The plot is relatively straightforward compared to previous Doctor Who stories (and of course the majority of Steven Moffat's future ones) but with so many new elements to the series to introduce, it had to be. The most complicated it gets is The Doctor (Matt Smith) meeting Amy (Karen Gillan) first as a child, returning 12 years later and eventually picking her up as a companion two years after that. Otherwise, the plot is basically an alien convict resembling a snake has escaped from a crack in Amy's wall and intergalactic police the Atraxi (think a giant eyeball and you're correct) are prepared to incinerate the Earth if they don't find him. In order to blend in, Prisoner Zero takes on the form of various coma patients however Amy's boyfriend Rory (Arthur Darvill) is a nurse at the local hospital and alerts the Doctor and Amy about it. This is probably the most simplistic a Moffat story gets and it helps considerably to introduce this new Doctor and companion.

This is such a great introduction story to a new era that arguably it's as good as the excellent Rose by Russell T Davies - and believe me, to have as good an introduction as Rose is going something. It feels like we've always known Matt Smith and Karen Gillan as the Doctor and Amy; both or them slip into their parts immediately.

Matt Smith is so good, in fact, that he has his defining Doctor moment in his very first episode. There's this wonderful scene where the Atraxi shows the Doctor's incarnations in order scanning at the Doctor's request on whether the Earth is protected...and he steps through and says just four words.

'Hello, I'm the Doctor'

Immediately, you know who this Doctor is. It is only beaten in terms of the Matt Smith Era by another moment later on in series 5 known as the 'Pandorica speech'. The thing is, Matt Smith was so great here that I was disappointed when he didn't seem as comfortable in the following episode The Beast Below. In fact, his performance in series 5 never quite reached the heights of how he played the Doctor here. I feel he was better in series 6 and 7 overall but I suppose that's to be expected considering he would have been more comfortable in the part by then.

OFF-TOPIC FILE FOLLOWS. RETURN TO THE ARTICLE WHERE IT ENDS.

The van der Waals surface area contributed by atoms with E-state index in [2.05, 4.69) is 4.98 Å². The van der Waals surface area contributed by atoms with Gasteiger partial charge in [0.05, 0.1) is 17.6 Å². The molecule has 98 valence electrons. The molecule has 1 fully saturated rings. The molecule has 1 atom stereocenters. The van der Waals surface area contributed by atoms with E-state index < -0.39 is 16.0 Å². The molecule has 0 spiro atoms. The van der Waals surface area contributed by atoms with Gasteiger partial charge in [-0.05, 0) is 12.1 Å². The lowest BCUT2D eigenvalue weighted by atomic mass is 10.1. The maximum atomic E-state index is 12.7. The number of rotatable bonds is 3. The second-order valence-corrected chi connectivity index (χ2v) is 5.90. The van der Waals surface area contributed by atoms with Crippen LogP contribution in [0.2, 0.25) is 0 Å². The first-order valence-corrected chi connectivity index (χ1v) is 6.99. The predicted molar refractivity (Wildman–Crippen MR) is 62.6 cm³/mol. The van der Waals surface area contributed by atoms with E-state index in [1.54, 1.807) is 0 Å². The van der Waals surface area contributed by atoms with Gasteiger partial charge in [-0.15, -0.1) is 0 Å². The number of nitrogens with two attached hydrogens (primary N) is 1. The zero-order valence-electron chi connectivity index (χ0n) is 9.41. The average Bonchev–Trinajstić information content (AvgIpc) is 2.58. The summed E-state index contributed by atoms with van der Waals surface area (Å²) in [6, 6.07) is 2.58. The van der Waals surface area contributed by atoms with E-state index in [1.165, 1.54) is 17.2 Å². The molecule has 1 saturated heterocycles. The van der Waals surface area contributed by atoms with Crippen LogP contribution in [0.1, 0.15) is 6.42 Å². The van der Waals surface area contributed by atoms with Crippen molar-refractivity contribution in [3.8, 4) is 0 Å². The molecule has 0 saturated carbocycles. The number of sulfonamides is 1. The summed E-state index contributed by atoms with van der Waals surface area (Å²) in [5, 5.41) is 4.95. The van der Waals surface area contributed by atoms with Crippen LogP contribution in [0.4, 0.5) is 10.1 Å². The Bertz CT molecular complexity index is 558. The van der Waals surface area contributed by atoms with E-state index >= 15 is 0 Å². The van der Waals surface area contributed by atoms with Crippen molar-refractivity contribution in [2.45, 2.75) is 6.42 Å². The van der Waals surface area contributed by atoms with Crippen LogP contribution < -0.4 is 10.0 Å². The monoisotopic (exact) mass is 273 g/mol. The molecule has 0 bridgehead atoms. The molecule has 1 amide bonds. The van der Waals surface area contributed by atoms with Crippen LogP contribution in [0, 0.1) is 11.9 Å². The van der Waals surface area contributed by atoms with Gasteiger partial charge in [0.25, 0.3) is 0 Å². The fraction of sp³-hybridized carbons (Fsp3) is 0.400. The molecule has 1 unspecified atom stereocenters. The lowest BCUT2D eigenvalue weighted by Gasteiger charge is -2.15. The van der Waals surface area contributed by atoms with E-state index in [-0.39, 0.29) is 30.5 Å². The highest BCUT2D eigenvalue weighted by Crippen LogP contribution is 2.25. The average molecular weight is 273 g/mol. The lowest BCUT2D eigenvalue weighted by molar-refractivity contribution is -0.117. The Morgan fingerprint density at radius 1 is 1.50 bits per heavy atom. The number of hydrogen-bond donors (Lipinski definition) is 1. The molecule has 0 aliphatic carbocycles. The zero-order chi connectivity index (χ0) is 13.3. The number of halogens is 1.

As for Karen Gillan, she sold me straight away as the feisty Amy Pond. Her no nonsense approach is brilliant, especially when she traps the Doctor's tie in a car door or wracks him over the head with a cricket bat. She quickly became my favourite companion for a while until the excellent Jenna Coleman came along as Oswin/Victorian Clara/Clara.

Oh, and I can't write this review without mentioning Caitlin Blackwood. I'm sure many fellow Whovians will agree with me when I say she is without a doubt the best child actor they have ever had in the show. She's a smart casting choice, looking exactly like a young Karen Gillan (helps that they are cousins, of course) and also coming across incredibly believable in the part to the point where you wouldn't mind if she ended up playing the new companion rather than Karen Gillan.

Overall, The Eleventh Hour is exactly how to do an era introduction story with fantastic acting from the new stars of the show and a brilliant simplistic plot from Steven Moffat that was just what this episode needed.